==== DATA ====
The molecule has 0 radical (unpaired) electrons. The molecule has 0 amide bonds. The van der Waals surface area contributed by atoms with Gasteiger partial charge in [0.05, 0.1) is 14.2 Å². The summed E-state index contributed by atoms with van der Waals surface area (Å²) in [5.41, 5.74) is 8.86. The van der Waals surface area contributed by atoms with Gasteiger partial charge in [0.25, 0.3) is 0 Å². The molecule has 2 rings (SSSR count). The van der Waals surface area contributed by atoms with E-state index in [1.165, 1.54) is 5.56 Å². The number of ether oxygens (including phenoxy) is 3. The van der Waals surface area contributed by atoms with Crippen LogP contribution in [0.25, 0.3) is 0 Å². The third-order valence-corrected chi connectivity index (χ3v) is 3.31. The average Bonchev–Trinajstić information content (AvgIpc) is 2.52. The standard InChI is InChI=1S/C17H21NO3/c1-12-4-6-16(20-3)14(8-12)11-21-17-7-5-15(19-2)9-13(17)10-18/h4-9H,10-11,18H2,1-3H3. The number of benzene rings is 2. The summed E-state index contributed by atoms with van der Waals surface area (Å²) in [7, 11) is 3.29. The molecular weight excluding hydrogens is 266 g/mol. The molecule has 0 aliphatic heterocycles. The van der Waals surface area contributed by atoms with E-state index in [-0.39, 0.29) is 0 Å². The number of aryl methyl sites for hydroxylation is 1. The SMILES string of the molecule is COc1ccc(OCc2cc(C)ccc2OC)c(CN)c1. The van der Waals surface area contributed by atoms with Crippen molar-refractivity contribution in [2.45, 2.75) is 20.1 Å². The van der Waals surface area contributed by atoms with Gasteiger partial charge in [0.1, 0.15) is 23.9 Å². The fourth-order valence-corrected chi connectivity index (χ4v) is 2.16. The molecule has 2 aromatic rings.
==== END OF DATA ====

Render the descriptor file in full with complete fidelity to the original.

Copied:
The molecule has 0 radical (unpaired) electrons. The molecule has 0 amide bonds. The van der Waals surface area contributed by atoms with Gasteiger partial charge in [0.05, 0.1) is 14.2 Å². The summed E-state index contributed by atoms with van der Waals surface area (Å²) in [5.41, 5.74) is 8.86. The van der Waals surface area contributed by atoms with Gasteiger partial charge in [0.25, 0.3) is 0 Å². The molecule has 2 rings (SSSR count). The van der Waals surface area contributed by atoms with E-state index in [1.165, 1.54) is 5.56 Å². The number of ether oxygens (including phenoxy) is 3. The van der Waals surface area contributed by atoms with Crippen LogP contribution in [0.25, 0.3) is 0 Å². The third-order valence-corrected chi connectivity index (χ3v) is 3.31. The average Bonchev–Trinajstić information content (AvgIpc) is 2.52. The standard InChI is InChI=1S/C17H21NO3/c1-12-4-6-16(20-3)14(8-12)11-21-17-7-5-15(19-2)9-13(17)10-18/h4-9H,10-11,18H2,1-3H3. The number of benzene rings is 2. The summed E-state index contributed by atoms with van der Waals surface area (Å²) in [7, 11) is 3.29. The molecular weight excluding hydrogens is 266 g/mol. The molecule has 0 aliphatic heterocycles. The van der Waals surface area contributed by atoms with E-state index in [-0.39, 0.29) is 0 Å². The number of aryl methyl sites for hydroxylation is 1. The SMILES string of the molecule is COc1ccc(OCc2cc(C)ccc2OC)c(CN)c1. The van der Waals surface area contributed by atoms with Crippen molar-refractivity contribution in [2.45, 2.75) is 20.1 Å². The van der Waals surface area contributed by atoms with Gasteiger partial charge in [0.1, 0.15) is 23.9 Å². The fourth-order valence-corrected chi connectivity index (χ4v) is 2.16. The molecule has 2 aromatic rings.